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CASE FILES: BIOCHEMISTRY
A N SW E R S TO C A SE 38: P H E N Y L K E T O N U R IA (PK U )
Summary:
A 1-year-old girl bom outside the United States with developmen-
tal delays, hypotonia, hypopigmentation, and foul smelling urine.
Likely Diagnosis: Phenylketonuria (PKU)
Biochemical basis of hypopigmentation: Phenylalanine is competitive
inhibitor of tyrosinase (key enzyme in melanin synthesis)
C L IN IC A L C O R R E L A T IO N
Elevated phenylalanine can be caused by a variety of different enzyme deficien-
cies resulting in impaired conversion of phenylalanine to tyrosine. The most
common deficiency is in phenylalanine hydroxylase (autosomal recessive)
resulting in the classic picture of PKU. Two other enzyme deficiencies leading
to PKU include dihydropteridine reductase and
6
-pyruvoyl-tetrahydropterin
synthase, an enzyme in the biosynthetic pathway of tetrahydrobiopterin. With
PKU, the baby appears normal at birth but then fails to reach normal develop-
mental milestones. If unrecognized, the child will develop profound mental
retardation and impairment of cerebral function. A mousy odor of the skin, hair,
and urine can often be detected clinically. Areas of hypopigmentation develop
secondary to the disruption of melanin synthesis. In the United States, all chil-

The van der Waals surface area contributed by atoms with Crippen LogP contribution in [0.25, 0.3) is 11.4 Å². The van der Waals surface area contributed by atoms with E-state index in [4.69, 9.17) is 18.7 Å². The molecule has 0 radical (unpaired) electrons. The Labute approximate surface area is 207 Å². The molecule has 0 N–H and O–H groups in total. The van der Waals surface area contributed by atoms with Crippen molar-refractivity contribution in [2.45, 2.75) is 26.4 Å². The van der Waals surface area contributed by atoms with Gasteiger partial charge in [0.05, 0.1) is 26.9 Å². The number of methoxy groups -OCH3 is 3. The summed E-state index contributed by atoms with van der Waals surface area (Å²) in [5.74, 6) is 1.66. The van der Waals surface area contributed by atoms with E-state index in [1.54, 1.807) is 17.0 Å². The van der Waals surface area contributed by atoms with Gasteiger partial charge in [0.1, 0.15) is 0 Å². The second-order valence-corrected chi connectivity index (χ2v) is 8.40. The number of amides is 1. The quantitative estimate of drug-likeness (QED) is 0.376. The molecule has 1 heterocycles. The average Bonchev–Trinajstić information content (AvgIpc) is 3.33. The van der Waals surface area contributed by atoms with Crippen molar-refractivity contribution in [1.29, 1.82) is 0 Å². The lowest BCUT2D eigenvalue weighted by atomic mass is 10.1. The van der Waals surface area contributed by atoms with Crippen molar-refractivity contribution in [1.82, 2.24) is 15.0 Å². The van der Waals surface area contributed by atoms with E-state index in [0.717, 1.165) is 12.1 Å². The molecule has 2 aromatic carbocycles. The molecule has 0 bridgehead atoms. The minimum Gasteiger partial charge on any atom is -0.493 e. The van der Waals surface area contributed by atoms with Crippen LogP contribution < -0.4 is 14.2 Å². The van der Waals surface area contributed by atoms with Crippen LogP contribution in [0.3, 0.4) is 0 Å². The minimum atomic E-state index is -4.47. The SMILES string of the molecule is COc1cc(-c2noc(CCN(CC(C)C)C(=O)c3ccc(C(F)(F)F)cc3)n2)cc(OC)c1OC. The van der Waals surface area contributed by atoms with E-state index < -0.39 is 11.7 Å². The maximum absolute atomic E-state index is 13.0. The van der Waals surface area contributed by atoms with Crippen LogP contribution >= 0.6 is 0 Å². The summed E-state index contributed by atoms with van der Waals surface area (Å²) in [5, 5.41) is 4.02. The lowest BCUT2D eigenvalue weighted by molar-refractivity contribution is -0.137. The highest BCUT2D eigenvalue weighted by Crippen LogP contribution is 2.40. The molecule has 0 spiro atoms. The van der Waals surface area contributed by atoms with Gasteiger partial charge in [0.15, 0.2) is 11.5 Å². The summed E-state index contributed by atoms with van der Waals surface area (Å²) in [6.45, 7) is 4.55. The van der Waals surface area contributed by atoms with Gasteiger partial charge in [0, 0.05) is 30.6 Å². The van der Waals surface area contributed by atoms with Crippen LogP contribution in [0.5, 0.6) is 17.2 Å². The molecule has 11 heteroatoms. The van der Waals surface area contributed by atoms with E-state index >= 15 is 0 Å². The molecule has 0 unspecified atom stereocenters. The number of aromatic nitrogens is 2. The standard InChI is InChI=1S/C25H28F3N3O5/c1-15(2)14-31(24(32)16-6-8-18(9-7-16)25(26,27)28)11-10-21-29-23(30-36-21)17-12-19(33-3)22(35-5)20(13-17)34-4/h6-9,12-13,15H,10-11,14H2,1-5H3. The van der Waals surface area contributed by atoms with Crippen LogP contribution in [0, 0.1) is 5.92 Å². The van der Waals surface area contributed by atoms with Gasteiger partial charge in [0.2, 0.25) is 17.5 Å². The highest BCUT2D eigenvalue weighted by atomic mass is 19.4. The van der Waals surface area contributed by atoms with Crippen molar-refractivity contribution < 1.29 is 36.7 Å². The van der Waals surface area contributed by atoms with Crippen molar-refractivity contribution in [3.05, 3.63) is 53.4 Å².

dren are screened for PKU in hopes to prevent the serious life-long complica-
tions.
Treatment consists of dietary modifications
with limitation of
phenylalanine intake and supplementation of tyrosine. The diagnosis of PKU
and initiation of diet modification needs to be implemented prior to 3 weeks of
age to prevent mental retardation and the other classic signs of PKU.
A PPR O A C H TO PH E N Y L K E T O N U R IA
O bjectives
1
.
Describe the biochemical conversion of phenylalanine to tyrosine.
2.
Describe the biochemical events that occur when conversion of pheny-
lalanine to tyrosine is inhibited.
D efinitions
Hypopigmentation: Lack of color in skin or hair due to the absence or low
quantity of the skin and hair pigment melanin, a product of tyrosine (and
phenylalanine) metabolism.
Tetrahydrobiopterin: A four-electron-reduced form of the reducing agent
biopterin required to supply electrons to phenylalanine hydroxylase for
conversion of phenylalanine to its hydroxylated product, the amino acid
tyrosine.
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